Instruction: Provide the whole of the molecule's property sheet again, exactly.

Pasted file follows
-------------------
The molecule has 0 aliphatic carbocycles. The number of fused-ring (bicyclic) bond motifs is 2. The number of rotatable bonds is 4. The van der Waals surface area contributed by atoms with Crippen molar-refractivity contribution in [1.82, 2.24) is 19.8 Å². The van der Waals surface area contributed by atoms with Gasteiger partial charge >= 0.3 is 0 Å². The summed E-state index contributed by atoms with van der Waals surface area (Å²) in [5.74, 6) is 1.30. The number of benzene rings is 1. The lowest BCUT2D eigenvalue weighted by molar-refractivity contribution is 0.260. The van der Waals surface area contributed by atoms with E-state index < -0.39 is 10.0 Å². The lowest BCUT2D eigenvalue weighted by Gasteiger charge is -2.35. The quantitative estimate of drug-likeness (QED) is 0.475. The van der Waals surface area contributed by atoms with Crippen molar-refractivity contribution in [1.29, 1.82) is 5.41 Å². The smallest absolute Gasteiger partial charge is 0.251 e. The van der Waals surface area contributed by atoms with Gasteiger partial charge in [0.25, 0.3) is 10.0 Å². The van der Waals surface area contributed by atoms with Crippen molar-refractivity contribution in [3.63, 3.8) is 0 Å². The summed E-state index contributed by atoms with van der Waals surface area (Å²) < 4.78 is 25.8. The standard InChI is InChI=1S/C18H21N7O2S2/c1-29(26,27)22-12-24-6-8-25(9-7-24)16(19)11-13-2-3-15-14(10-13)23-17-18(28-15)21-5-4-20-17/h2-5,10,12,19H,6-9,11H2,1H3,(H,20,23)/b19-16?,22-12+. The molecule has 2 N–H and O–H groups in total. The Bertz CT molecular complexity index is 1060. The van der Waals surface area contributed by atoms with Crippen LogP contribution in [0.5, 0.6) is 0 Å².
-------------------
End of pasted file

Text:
The molecule has 0 aliphatic carbocycles. The number of fused-ring (bicyclic) bond motifs is 2. The number of rotatable bonds is 4. The van der Waals surface area contributed by atoms with Crippen molar-refractivity contribution in [1.82, 2.24) is 19.8 Å². The van der Waals surface area contributed by atoms with Gasteiger partial charge >= 0.3 is 0 Å². The summed E-state index contributed by atoms with van der Waals surface area (Å²) in [5.74, 6) is 1.30. The number of benzene rings is 1. The lowest BCUT2D eigenvalue weighted by molar-refractivity contribution is 0.260. The van der Waals surface area contributed by atoms with E-state index < -0.39 is 10.0 Å². The lowest BCUT2D eigenvalue weighted by Gasteiger charge is -2.35. The quantitative estimate of drug-likeness (QED) is 0.475. The van der Waals surface area contributed by atoms with Crippen molar-refractivity contribution in [1.29, 1.82) is 5.41 Å². The smallest absolute Gasteiger partial charge is 0.251 e. The van der Waals surface area contributed by atoms with Gasteiger partial charge in [0.25, 0.3) is 10.0 Å². The van der Waals surface area contributed by atoms with Crippen molar-refractivity contribution in [3.63, 3.8) is 0 Å². The summed E-state index contributed by atoms with van der Waals surface area (Å²) < 4.78 is 25.8. The standard InChI is InChI=1S/C18H21N7O2S2/c1-29(26,27)22-12-24-6-8-25(9-7-24)16(19)11-13-2-3-15-14(10-13)23-17-18(28-15)21-5-4-20-17/h2-5,10,12,19H,6-9,11H2,1H3,(H,20,23)/b19-16?,22-12+. The molecule has 2 N–H and O–H groups in total. The Bertz CT molecular complexity index is 1060. The van der Waals surface area contributed by atoms with Crippen LogP contribution in [0.5, 0.6) is 0 Å².